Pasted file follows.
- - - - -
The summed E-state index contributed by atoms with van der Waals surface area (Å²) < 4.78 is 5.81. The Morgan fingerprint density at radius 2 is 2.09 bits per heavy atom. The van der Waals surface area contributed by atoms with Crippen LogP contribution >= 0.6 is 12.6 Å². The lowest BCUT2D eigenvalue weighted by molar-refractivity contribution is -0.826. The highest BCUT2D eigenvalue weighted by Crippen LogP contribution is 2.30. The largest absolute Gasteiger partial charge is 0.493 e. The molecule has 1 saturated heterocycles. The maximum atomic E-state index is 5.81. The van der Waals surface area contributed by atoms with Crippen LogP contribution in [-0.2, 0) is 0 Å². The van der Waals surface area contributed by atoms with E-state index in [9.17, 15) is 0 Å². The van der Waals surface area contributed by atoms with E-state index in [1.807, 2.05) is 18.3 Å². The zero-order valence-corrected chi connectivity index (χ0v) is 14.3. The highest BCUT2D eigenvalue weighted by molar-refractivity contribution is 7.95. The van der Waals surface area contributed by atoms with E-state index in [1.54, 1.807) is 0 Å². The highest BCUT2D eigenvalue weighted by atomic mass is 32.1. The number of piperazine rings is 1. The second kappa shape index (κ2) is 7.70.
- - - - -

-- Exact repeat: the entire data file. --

The summed E-state index contributed by atoms with van der Waals surface area (Å²) < 4.78 is 5.81. The Morgan fingerprint density at radius 2 is 2.09 bits per heavy atom. The van der Waals surface area contributed by atoms with Crippen LogP contribution >= 0.6 is 12.6 Å². The lowest BCUT2D eigenvalue weighted by molar-refractivity contribution is -0.826. The highest BCUT2D eigenvalue weighted by Crippen LogP contribution is 2.30. The largest absolute Gasteiger partial charge is 0.493 e. The molecule has 1 saturated heterocycles. The maximum atomic E-state index is 5.81. The van der Waals surface area contributed by atoms with Crippen LogP contribution in [-0.2, 0) is 0 Å². The van der Waals surface area contributed by atoms with E-state index in [9.17, 15) is 0 Å². The van der Waals surface area contributed by atoms with E-state index in [1.807, 2.05) is 18.3 Å². The zero-order valence-corrected chi connectivity index (χ0v) is 14.3. The highest BCUT2D eigenvalue weighted by molar-refractivity contribution is 7.95. The van der Waals surface area contributed by atoms with E-state index in [1.54, 1.807) is 0 Å². The highest BCUT2D eigenvalue weighted by atomic mass is 32.1. The number of piperazine rings is 1. The second kappa shape index (κ2) is 7.70.